Thursday, March 15, 2007

Beware the Ides of March

From Plutarch, Caesar 63.5-6:
οὐ γὰρ ἂν φύσει γε συστῆναι ζῷον ἀκάρδιον. ἔστι δὲ καὶ ταῦτα πολλῶν ἀκοῦσαι διεξιόντων, ὥς τις αὐτῷ μάντις ἡμέρᾳ Μαρτίου μηνὸς ἣν Εἰδοὺς Ῥωμαῖοι καλοῦσι προείποι μέγαν φυλάττεσθαι κίνδυνον, ἐλθούσης δὲ τῆς ἡμέρας προϊὼν ὁ Καῖσαρ εἰς τὴν σύγκλητον ἀσπασάμενος προσπαίξειε τῷ μάντει φάμενος· „αἱ μὲν δὴ Μάρτιαι Εἰδοὶ πάρεισιν“, ὁ δ’ ἡσυχῇ πρὸς αὐτὸν εἴποι· „ναί, πάρεισιν, ἀλλ’ οὐ παρεληλύθασι.“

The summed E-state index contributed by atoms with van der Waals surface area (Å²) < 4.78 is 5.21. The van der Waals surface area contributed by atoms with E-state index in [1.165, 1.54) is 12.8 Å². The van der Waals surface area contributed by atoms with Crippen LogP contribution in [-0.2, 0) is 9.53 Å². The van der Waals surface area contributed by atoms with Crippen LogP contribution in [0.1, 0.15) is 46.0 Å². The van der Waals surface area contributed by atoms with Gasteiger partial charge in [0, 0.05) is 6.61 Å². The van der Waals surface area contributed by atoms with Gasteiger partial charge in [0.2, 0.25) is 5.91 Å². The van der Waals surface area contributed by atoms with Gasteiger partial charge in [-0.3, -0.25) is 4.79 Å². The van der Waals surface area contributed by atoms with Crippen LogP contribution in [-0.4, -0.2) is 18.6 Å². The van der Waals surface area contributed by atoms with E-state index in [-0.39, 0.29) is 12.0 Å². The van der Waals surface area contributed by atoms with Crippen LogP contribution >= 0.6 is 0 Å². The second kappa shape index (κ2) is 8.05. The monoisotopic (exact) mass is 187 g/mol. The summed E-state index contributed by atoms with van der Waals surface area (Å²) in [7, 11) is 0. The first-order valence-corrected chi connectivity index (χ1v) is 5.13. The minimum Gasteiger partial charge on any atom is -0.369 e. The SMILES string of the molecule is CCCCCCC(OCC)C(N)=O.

Or, in North's translation:
Furthermore there was a certain soothsayer that had given Caesar warning long time afore, to take heed of the day of the Ides of March, (which is the fifteenth of the month), for on that day he should be in great danger. That day being come, Caesar going unto the Senate-house, and speaking merrily unto the soothsayer, told him, "the Ides of March be come :" " so they be," softly answered the soothsayer, " but yet are they not past."

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